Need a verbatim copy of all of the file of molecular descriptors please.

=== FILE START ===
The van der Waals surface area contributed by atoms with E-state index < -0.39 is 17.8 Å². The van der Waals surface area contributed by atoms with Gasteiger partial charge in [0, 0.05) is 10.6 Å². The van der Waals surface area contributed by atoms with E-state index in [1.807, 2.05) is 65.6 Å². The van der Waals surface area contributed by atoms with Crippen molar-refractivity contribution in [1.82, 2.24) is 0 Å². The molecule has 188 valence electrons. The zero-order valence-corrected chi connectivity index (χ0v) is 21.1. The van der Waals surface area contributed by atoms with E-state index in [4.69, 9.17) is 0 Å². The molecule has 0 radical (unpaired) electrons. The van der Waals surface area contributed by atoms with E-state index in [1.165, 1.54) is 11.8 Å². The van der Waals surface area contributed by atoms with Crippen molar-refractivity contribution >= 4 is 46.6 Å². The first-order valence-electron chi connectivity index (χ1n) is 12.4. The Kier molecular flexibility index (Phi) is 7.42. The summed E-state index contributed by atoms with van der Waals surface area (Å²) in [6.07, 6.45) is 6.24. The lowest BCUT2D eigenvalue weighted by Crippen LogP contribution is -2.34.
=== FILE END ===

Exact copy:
The van der Waals surface area contributed by atoms with E-state index < -0.39 is 17.8 Å². The van der Waals surface area contributed by atoms with Gasteiger partial charge in [0, 0.05) is 10.6 Å². The van der Waals surface area contributed by atoms with E-state index in [1.807, 2.05) is 65.6 Å². The van der Waals surface area contributed by atoms with Crippen molar-refractivity contribution in [1.82, 2.24) is 0 Å². The molecule has 188 valence electrons. The zero-order valence-corrected chi connectivity index (χ0v) is 21.1. The van der Waals surface area contributed by atoms with E-state index in [4.69, 9.17) is 0 Å². The molecule has 0 radical (unpaired) electrons. The van der Waals surface area contributed by atoms with E-state index in [1.165, 1.54) is 11.8 Å². The van der Waals surface area contributed by atoms with Crippen molar-refractivity contribution >= 4 is 46.6 Å². The first-order valence-electron chi connectivity index (χ1n) is 12.4. The Kier molecular flexibility index (Phi) is 7.42. The summed E-state index contributed by atoms with van der Waals surface area (Å²) in [6.07, 6.45) is 6.24. The lowest BCUT2D eigenvalue weighted by Crippen LogP contribution is -2.34.